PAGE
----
The Sapphire RX 570 Pulse ships in a dark box, with no product photo on the front. However, there is a EKG ‘pulse’ graph which obviously ties into the series name.
On the back of the box, we get a list of the card’s features as well as a first look at the product.
The bundle is fairly typical as there is a driver disk, a quick-start guide, product registration information and a small manufacturer card.
Moving on to the card itself, it certainly looks like other Sapphire cards we have seen recently – including the RX 580 Nitro+ Limited Edition. However, it is actually a bit smaller, measuring in at 230 x 125 x 40mm. Accordingly, this should fit in the vast majority of cases.
The card still uses a pair of 95mm fans, though, enclosed within a black plastic shroud. The shroud is also ‘dotted’, something we have seen on other Sapphire cards as well.
The Sapphire logo is embossed onto the side of the plastic shroud, but it is definitely worth noting that this logo is not illuminated by LEDs – that is one of the cost-cutting measures Sapphire has taken to keep the Pulse cards a bit cheaper.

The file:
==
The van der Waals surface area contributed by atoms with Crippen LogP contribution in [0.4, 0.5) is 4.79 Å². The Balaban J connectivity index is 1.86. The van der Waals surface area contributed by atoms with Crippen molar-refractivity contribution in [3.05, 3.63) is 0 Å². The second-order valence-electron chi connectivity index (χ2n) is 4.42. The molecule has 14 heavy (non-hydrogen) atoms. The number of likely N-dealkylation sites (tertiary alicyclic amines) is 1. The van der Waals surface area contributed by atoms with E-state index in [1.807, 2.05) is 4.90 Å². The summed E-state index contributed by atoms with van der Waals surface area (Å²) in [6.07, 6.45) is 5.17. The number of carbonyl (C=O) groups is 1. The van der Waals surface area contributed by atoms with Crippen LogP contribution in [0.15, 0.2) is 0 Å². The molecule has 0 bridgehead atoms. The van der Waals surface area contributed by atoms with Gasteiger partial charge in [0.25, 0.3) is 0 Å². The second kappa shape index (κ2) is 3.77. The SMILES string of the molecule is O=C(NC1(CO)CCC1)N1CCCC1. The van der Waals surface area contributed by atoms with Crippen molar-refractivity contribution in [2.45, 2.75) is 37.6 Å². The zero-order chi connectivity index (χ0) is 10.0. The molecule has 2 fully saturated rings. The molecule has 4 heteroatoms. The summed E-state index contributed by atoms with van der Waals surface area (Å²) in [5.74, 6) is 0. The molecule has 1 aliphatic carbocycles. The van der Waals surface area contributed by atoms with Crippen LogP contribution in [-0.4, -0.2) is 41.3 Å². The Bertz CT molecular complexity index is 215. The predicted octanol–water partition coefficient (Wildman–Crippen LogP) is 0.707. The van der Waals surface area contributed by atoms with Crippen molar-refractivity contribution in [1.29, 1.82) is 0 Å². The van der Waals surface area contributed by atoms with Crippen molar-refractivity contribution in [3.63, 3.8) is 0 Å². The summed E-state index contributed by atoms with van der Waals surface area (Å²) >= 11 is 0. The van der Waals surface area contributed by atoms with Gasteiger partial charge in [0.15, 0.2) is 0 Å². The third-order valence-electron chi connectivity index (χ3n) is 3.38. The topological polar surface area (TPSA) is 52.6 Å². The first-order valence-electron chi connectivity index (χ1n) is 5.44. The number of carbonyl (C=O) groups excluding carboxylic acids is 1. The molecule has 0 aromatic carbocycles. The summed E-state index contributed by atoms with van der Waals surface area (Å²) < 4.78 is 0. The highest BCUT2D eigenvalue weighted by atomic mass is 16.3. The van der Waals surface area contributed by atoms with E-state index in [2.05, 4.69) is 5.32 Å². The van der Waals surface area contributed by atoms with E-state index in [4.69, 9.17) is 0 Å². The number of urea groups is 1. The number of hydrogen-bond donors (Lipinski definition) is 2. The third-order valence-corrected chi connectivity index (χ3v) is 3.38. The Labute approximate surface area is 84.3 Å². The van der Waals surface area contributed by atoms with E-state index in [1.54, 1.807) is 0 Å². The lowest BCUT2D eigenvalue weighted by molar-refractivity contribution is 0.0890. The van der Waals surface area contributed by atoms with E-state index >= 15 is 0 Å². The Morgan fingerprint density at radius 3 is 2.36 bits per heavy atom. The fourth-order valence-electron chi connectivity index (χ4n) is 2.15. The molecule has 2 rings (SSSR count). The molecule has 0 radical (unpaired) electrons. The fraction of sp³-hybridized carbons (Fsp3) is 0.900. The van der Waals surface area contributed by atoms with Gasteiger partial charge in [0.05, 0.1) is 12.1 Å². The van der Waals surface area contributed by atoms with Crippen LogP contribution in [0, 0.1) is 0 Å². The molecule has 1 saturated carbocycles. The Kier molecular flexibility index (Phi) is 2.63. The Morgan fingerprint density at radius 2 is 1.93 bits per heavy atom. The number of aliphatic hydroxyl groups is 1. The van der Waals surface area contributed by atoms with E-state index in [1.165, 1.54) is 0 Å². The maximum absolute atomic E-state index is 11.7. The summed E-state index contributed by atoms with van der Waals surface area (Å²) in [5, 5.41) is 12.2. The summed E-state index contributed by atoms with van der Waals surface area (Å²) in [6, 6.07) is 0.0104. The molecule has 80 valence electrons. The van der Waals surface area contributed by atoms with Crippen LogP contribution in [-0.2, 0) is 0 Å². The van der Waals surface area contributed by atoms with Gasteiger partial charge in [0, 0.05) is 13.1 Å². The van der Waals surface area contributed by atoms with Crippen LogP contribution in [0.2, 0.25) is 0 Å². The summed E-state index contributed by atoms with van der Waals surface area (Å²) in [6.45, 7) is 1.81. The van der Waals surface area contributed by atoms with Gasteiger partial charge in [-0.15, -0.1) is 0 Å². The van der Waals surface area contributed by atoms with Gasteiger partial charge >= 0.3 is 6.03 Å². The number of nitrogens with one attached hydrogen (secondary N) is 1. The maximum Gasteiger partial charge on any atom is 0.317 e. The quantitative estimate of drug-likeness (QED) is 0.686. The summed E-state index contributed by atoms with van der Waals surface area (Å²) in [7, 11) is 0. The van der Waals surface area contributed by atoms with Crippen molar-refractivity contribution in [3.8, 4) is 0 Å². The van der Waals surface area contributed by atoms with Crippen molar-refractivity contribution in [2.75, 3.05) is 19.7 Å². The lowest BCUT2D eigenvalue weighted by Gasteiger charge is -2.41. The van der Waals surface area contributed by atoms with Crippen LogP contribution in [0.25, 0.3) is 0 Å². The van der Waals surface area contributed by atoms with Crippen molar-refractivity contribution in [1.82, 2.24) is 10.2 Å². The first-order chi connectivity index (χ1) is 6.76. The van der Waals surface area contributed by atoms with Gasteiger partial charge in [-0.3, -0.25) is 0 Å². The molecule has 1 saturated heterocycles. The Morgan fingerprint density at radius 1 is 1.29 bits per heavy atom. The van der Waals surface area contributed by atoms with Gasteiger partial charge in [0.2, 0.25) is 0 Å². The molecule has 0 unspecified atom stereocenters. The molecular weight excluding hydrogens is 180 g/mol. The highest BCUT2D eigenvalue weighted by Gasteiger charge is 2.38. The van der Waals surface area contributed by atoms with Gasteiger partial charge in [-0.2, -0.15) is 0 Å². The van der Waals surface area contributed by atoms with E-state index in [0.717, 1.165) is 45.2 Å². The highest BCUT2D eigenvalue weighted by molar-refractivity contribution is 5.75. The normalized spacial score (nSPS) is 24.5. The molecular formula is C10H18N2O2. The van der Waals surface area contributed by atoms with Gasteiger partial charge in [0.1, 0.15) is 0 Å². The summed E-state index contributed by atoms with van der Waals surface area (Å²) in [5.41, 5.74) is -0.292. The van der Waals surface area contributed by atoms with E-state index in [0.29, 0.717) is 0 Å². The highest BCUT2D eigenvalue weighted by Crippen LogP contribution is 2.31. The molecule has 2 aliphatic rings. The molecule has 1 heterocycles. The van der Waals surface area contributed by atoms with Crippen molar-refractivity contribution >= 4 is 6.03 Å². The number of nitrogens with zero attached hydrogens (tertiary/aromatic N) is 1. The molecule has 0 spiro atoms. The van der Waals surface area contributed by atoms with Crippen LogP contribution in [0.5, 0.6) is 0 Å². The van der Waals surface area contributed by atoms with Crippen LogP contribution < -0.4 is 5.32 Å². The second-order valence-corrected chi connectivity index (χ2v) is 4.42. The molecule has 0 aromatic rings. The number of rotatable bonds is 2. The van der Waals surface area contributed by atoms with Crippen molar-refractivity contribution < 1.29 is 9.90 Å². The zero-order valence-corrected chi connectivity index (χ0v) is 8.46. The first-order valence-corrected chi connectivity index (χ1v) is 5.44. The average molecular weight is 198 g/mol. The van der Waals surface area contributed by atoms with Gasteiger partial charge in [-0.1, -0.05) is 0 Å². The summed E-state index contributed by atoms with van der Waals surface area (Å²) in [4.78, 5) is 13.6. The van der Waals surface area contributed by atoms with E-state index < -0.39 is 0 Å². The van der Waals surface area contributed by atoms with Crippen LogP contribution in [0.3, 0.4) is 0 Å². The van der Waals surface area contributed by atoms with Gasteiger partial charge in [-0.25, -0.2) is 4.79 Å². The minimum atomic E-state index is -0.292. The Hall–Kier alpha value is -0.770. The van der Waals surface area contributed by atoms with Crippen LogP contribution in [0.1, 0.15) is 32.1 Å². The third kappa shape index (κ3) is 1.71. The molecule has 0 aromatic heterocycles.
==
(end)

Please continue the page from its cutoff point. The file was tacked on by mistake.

On the other side we can see two 6mm heatpipes above the PCIe connector but the rest of the cooling apparatus remains hidden.
Taking the card apart reveals the very modest cooling solution. Sapphire has used just 2x6mm heatpipes for the Pulse RX 570 card, while there is also a standard fin array and copper contact base. Small thermals pads are also in-place over the VRMs and VRAM chips.
Flipping the card over, we get another look at the Sapphire logo (the right way up this time) as well as a look at the backplate. It is definitely good to see a backplate included with this RX 570, as many manufacturers do not deem RX 570 cards worthy of a backplate – ASUS’ Strix card, for instance, does not come with a backplate.
The backplate itself uses a silver, grey, black and red colour-scheme which I do think looks quite smart and snazzy. There is also more of the pulse styling here. However, I do wonder if this backplate design may limit the card’s appeal, as it may well clash with a system’s colour scheme. Something slightly less eye-catching (perhaps just black and white) would have ensured greater compatibility with other colour schemes.
At the end of the card we find a single 8-pin PCIe power connector, and Sapphire accordingly lists the card’s power consumption as less than 180W.
At the end of the card we get a glimpse of the heat fins used to keep the core cool.
At the other end (or the front), the display outputs are as follows: 1x DVI, 2x HDMI and 2x DisplayPort.